Saturday, July 26, 2014

Lincoln 600

When I arrive at the barn, I head for Lincoln's stall. He raises his head from the flake of hay in the corner, sees me and bobs in greeting. I spend a few minutes whispering to him, calling him "Mr. Handsome" before I head off to check the list and prep for the afternoon lessons.

After a few other horses have been groomed and tacked, walked to the arena for their waiting child, brought back, cooled down and led to the fields, it is Lincoln's turn.

I go into his stall, hook the lead rope onto his halter and lead him to the grooming bay. I secure him and begin to brush him down. His coat is sleek and shiny, a dark bay with a black mane and tail. As I curry and comb I talk to him softly. I brush his mane and he turns his face to me. We are on eye level with one another, his huge eyes staring into mine. I gently scratch his ear and sneak a kiss. I lean into him, smelling the aroma of warm horse and hay. I get the tack on, preparing to tighten the girth. Lincoln is a "girthy" horse, meaning he hates when the girth is tightened. I have been warned to watch out for him as he has been known to nip when his girth is tightened. I pull the leather straps slowly and evenly, watching his head out of the corner of my eye. He swings his head around and I begin to murmur, "It's OK, Mr. Handsome, Good man, what a good horse..." and he turns away, never even attempting to nip me.

I finish tacking him and take him to the leader who walks him into the ring. I stand at the wall watching while they warm him up. His stride is beautiful, fluid, graceful, he is easy today, not spooking or distracted. Lincoln is patient as the child is helped up onto his back. I leave so as not to distract the little girl who is giggling and happy to be on "her pony".

At the end of the lesson I go to help untack him. I am informed that Lincoln is going to get a bath by his little girl. I lead him to the wash bay. I am asked to hold him by his lead rope and halter so the little girl and her physical therapist can bathe him. Lincoln tries to walk out of the bay, without thinking I press my shoulder into his chest and back him up. He rests his chin across my shoulder, his head against mine. I stand there, interlocked as the little girl squeals in excitement, as the PT and OT get the bucket ready with sudsy water. I ease away from Lincoln holding onto his halter with one hand. He raises his head in alarm as a spray of cold water lands on his back accompanied by a high pitched squeal from the little girl.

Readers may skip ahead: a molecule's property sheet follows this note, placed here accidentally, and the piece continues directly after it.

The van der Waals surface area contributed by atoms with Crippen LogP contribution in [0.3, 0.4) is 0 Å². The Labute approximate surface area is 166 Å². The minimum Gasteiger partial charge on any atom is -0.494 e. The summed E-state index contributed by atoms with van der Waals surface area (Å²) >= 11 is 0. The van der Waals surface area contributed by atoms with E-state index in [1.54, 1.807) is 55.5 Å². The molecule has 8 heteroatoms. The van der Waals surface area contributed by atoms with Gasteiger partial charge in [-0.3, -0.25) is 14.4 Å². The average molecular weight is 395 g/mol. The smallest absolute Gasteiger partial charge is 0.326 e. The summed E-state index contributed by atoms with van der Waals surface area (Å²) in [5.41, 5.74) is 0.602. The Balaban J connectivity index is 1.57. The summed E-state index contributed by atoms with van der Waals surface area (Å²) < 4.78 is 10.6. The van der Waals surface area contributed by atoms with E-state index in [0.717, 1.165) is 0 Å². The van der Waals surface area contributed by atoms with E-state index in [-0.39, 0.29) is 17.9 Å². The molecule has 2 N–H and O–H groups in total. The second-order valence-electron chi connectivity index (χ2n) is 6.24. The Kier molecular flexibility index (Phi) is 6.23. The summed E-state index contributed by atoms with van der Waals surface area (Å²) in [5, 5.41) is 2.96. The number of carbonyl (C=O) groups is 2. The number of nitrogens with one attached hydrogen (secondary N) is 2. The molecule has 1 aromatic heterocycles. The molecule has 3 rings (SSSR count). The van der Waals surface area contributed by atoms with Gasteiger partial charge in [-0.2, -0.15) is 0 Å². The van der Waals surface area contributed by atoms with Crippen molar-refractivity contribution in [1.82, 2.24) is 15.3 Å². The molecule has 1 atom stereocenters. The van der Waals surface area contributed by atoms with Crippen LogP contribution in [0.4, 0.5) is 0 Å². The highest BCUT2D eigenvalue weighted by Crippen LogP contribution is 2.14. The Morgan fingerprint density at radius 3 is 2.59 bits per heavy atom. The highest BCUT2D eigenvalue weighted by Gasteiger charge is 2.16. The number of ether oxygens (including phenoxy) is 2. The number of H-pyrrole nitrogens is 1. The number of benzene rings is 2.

I reach up and rub his cheek and he looks at me, those huge eyes again boring into mine. "Steady boy, good man" I say.

The little girl nearly topples into the bucket in her eagerness to sponge off Lincoln's legs. Her PT grabs her tighter as she struggles to take the few steps closer to Lincoln's side. As she and PT began to scrub him Lincoln bobs his head, when they hit an itchy spot he suddenly begins to rub his nose on my shoulder. He head butts me like a cat and rubs his face against me as I lock myself into a stance so he can't push me over. It is the first time he has made physical contact with me to this degree. He continues to nuzzle me, his nose both silky soft and prickly with a few coarse whiskers. I find myself looking into his eye again. Today we seem to have reached a new level of trust and communication and I am again amazed by this animal.

After he is soaped and rinsed and dried off a bit, we put his fly mask on and I am told to take him to the pasture. We walk out together, his tiredness fading as he realizes we are heading out of the barn and the workday is done.

We walk along the paved pathway to the field, his hooves clip clopping steadily, a rhythmic beat that lifts my own tiredness. Before we go through the gate, I allow him get a few bites of clover by the fence. I open the gate and lead him in; turning I close the gate and take off his halter and lead. He stands for a minute, his eyes hidden behind the fly mask, but I sense he is looking at me.

"Thank you" I say. "Thank you, Lincoln". He bobs his head, and turns to amble in search of more clover.

I lean against the gate for a brief time, watching him, his coat gleaming, his neck arching to graze and realize, once again without my knowing, another being has worked its way into my heart... and I am so grateful.

Thank you, Lincoln for trusting me, for not biting me, for letting me into your world. Thank you from the depth of my soul, thank you for healing me in ways I didn't know I needed. Thank you, Mr. Handsome.